1. Know your home’s past relationships

A simple Internet search for the address can go a long way; or even ask the neighbours for their take on your potential purchase. You never know what kind of mischief the house may have been involved in.

  1. Know what it really costs to seal the deal

Land transfer taxes, title insurance, a home inspection – these are all costs not included in the listing price, but can easily add up to thousands of dollars. Budget and shop accordingly.

Copyright 2014 The Globe and Mail Inc.

Vancouver House 1412 Granville Street a 52 storey twisted building by Westbank

April 10th, 2014

Introducing the Beach District

Martha Perkins

t’s not often that a condo development gives us a new word. But Vancouver House doesn’t plan to be like any other condo development.

The word is gwerk, as in “Vancouver has to stop resting on its laurels; it’s got to gwerk it,” says Vancouver architect Trevor Boddy, the curator of an exhibition, Gesamtkunstwerk, which chronicles the evolution of what is hoped to be the next “special moment” in Vancouver’s architectural history.

Or here’s another example from Boddy: “’My office needs a real gwerk,’ which means a total redesign.”

Thank goodness the developers are giving us the new word because otherwise, few of would be able to pronounce, let alone remember, gesamtkunstwerk. It’s a German word, popularized by the composer Richard Wagner, that translates into something like total work of art or synthesis of the arts.

Those are the words on the side of the building next to the Granville Bridge where the exhibit is being held. And while people have seen drawings of the gleaming twisting condo tower that will rise next to it, it’s what’s happening under the bridge that gives the concept a totally radical reputation.

Introducing the new Beach District, a new urban village that will run under the bridge along Beach Avenue. It’s going to be a collection of pie-shaped buildings that include rental apartments, offices and retail outlets. It will also be providing the nine o’clock gun a run for its time-keeping money. At nine o’clock every night, a spinning chandelier by artist Rodney Graham will twirl its way down over the street from its base underneath the bridge, dazzle the crowd and then twist back up into its perch for another day. But it won’t be the only time people walking under the bridge will want to look up. Westbank, the company behind Vancouver House, is commissioning a second installation of public art on the underside of the bridge. The light boxes will display a changing exhibit of photos produced with students from Emily Carr University.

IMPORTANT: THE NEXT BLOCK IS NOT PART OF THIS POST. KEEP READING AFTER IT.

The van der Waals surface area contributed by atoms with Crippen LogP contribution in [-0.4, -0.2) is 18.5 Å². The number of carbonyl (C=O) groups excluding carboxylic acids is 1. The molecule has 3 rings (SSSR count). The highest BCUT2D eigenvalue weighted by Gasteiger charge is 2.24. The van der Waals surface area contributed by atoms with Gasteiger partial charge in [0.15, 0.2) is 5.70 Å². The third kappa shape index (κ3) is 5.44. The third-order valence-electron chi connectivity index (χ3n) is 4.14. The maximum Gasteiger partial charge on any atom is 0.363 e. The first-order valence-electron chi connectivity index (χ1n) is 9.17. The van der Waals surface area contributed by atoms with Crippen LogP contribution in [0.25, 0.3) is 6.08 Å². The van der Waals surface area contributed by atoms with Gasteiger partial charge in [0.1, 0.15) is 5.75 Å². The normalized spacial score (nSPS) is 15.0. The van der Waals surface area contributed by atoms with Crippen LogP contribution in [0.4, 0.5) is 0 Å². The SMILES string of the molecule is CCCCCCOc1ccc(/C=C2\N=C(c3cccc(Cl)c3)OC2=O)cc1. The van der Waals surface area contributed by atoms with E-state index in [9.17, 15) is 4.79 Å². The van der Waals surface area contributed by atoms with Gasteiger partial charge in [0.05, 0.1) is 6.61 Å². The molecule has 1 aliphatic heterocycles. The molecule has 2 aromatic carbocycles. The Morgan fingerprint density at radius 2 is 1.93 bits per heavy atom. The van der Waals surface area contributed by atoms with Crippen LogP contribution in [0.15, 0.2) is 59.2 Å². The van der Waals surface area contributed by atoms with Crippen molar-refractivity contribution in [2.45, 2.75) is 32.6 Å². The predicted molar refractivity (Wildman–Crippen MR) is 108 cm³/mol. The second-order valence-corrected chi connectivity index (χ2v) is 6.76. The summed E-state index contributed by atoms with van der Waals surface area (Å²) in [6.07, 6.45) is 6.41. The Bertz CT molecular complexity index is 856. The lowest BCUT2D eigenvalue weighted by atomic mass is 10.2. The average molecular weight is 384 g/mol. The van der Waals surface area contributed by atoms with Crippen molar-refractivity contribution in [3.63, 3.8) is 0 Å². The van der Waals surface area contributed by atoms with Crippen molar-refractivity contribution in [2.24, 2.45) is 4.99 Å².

People talk about the amazing planning that’s happening in Vancouver but they don’t talk about the moments that are very special,” Ian Gillespie, the principal at Westbank, said at a press conference moments after spring officially arrived in Vancouver. “What we lack are a few special moments and this is what Vancouver House will represent. It will be one of the lasting things that stays in [visitors'] minds…. Can we turn the Granville Street Bridge into a moment itself?”

James Cheng is the architect who nursed the concept from the time when it was a glint in Westbank’s eye seven years ago until last October, when the City of Vancouver gave it its blessing. Cheng, who worked with Arthur Erickson during the “mind-blowing” years of exciting development, has passed on the project to Bjarke Ingels whose Copenhagen- and New York-based firm, BIG, has been creating innovative and dynamic buildings around the world.

Cheng said the Vancouver we know today got its start in the 1970s when Mayor Art Phillips pulled together a team to think about what the city could be doing architecturally. The first projects centred on South False Creek, which blended the city’s talent pool. Then the federal government bought into a plan to turn its lands on Granville Island into a thriving food, arts and theatre district. After Expo 86 came Concord Pacific’s False Creek development, and then eyes turned to the downtown, with questions about how to turn Coal Harbour into a continuation of this waterside housing community.

But then we became a little complacent, a little too blasé about the accolades, Cheng said. We stopped creating special moments, which are like the punctuation marks of the city’s evolution. (Joo Kim Tiah, the CEO of Holborn, has a jump on the desire to create Vancouver’s iconic icon architectural image with his 63-storey Trump Tower and Hotel on West Georgia. Its slated to open in 2016.)

He noted there’s five decades between Erickson, whose Project 56 drawing of twisting buildings straddling English Bay is part of the exhibit, and Ingels.

Ingels said first knew of Vancouver as the home of two of his favourite writers, Douglas Coupland and William Gibson. He wanted to see the city the spawned such fabulous thinkers.

Vancouver House was born out of the need to figure out how to deal with the bridge and the odd-shaped pieces of land underneath it, he said. The bridge couldn’t be moved so the project had to work around it. The main condo tower starts on a 6,000 sq.ft. footprint at the base of Howe Street (where the Buster’s Towing lot used to be) to honour setback requirements but once it’s higher than the bridge, it starts to turn and add floor space until, at the top of its 52 storeys, its floor plate is 13,000 sq. ft.

We’re turning it into an urban village,” Ingels said, with the bridge’s underside becoming the canopy. It’s where all aspects of life — art, landscape, design, culture, human interaction — come together. It gwerks.

The exhibit, which is free at 1460 Howe Street, runs until May 18. Construction is to begin next year, with Rodney Graham’s spinning chandelier to be installed in 2017/2018.

© 2014 Real Estate Weekly

REBGV March 2014 Stats Package

April 9th, 2014